I don’t want to start quoting myself like I’m some authority. But the heading of this piece is the same heading of a blog post I wrote on the 17th October, 2017.

I was reminded of that when after the culture minister, the interior minister of Slovakia has now resigned.

The culture minister had said he could not find it in himself to stay in office when a journalist was killed under his watch. Someone else will have to take on the job of protecting and enhancing freedom of thought in a country that could again feel the confidence that journalists need not fear for their life.

I admit when Daphne Caruana Galizia was killed five months ago that notion did not occur to me. In my mind, I suppose, journalism here is so far from the notions of culture as politicians would have us see them that I did not connect the two. In Slovakia the term culture signifies independent thinking, protest, counter-establishment, a constant challenge to the status quo. In Malta culture as an act of public policy is nostalgia, glitter, propaganda, the state funding of autoerotic asphyxiation. No one responsible for the big blue giant in Tritons square could feel responsible for the protection of an anti-corruption journalist.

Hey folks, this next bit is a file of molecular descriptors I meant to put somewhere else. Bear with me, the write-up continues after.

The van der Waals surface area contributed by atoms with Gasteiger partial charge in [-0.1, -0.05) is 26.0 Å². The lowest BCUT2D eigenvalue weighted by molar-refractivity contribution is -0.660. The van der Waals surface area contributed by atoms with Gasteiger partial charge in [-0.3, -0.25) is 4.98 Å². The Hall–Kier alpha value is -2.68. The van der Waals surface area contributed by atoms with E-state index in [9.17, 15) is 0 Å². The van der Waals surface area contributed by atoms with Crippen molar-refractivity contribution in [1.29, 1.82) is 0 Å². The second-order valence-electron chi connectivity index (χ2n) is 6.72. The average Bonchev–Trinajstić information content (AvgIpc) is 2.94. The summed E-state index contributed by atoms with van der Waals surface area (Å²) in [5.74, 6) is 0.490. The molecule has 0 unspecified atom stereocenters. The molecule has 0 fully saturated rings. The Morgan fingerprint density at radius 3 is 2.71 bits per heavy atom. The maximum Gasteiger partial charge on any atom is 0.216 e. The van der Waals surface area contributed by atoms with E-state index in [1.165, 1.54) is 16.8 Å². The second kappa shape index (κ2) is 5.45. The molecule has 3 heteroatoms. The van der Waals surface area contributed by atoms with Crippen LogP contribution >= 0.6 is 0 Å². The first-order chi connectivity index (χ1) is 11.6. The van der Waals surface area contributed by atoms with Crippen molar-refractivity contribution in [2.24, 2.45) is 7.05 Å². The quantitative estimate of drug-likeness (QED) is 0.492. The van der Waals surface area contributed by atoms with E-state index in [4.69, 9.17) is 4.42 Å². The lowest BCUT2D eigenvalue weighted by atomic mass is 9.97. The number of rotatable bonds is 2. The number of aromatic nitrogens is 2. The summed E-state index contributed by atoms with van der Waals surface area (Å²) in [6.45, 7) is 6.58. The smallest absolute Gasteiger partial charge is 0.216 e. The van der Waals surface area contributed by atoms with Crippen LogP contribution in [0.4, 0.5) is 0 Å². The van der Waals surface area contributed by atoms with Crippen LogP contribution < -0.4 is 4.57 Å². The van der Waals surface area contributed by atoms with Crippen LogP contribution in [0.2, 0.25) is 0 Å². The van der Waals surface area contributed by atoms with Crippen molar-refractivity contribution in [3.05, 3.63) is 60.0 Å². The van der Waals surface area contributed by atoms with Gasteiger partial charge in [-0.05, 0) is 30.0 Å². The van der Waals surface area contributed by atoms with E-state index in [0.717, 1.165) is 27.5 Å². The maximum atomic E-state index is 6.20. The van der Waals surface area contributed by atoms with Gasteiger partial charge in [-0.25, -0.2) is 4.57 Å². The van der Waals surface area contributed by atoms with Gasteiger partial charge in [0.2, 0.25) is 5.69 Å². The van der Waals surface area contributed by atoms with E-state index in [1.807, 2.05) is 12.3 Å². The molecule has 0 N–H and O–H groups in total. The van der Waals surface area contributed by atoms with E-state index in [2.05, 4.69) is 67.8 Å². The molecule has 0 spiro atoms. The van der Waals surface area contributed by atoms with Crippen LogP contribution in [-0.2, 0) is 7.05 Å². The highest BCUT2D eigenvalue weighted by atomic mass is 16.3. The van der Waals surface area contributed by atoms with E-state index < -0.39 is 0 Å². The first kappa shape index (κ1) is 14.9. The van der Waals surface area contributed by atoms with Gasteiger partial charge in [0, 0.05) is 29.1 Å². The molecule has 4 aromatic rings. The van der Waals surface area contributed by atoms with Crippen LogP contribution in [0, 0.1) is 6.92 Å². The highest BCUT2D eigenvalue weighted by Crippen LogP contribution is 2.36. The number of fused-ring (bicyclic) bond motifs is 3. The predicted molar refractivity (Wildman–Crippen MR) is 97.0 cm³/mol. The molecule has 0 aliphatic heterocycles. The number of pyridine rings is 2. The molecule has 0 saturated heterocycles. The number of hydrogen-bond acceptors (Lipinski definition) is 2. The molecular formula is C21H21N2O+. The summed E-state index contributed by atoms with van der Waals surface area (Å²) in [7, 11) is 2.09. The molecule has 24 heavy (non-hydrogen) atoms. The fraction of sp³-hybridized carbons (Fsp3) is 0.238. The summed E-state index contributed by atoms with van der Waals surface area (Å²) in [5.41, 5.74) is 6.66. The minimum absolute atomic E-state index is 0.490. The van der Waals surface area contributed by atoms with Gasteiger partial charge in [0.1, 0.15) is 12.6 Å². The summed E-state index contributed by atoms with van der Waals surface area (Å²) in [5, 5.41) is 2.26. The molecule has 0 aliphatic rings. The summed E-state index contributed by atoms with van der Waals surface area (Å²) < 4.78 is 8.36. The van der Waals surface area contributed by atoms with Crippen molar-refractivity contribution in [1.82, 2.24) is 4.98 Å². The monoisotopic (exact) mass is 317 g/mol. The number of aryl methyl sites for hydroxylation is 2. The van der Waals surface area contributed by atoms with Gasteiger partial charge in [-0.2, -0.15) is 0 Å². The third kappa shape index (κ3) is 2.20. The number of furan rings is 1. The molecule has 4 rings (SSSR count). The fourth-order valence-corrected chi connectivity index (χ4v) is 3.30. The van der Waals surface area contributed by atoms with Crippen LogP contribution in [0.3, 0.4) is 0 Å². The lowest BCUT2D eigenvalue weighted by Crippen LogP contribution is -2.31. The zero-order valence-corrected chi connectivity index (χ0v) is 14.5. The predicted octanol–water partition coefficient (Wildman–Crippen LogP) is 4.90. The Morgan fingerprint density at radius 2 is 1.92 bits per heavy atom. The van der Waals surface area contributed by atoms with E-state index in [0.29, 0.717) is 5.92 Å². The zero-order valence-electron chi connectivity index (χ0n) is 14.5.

But on 17th October I did set my eyes on the interior minister. After all even in this odd place, we have law enforcement agencies that are supposed to have the core function of protecting those who follow the law from the criminals who want to kill them for it. The political masters of those agencies are responsible to ensure public safety and to protect obvious targets of crime. Under their watchful eye no journalist should expect to be killed no matter who they criticise and on whom they write.

Demanding the resignation of Malta’s interior minister 30 hours after Daphne Caruana Galizia was killed felt to me intuitive, logical, and an inevitable outcome in a democracy.

Of course the government laughed it off.

In Slovakia the interior minister’s resignation took longer than 30 hours. But it arrived in recognition of the fact that such a serious occurrence as the killing of a journalist does not only require a culture minister to assume responsibility.

Why is it that things are so different here?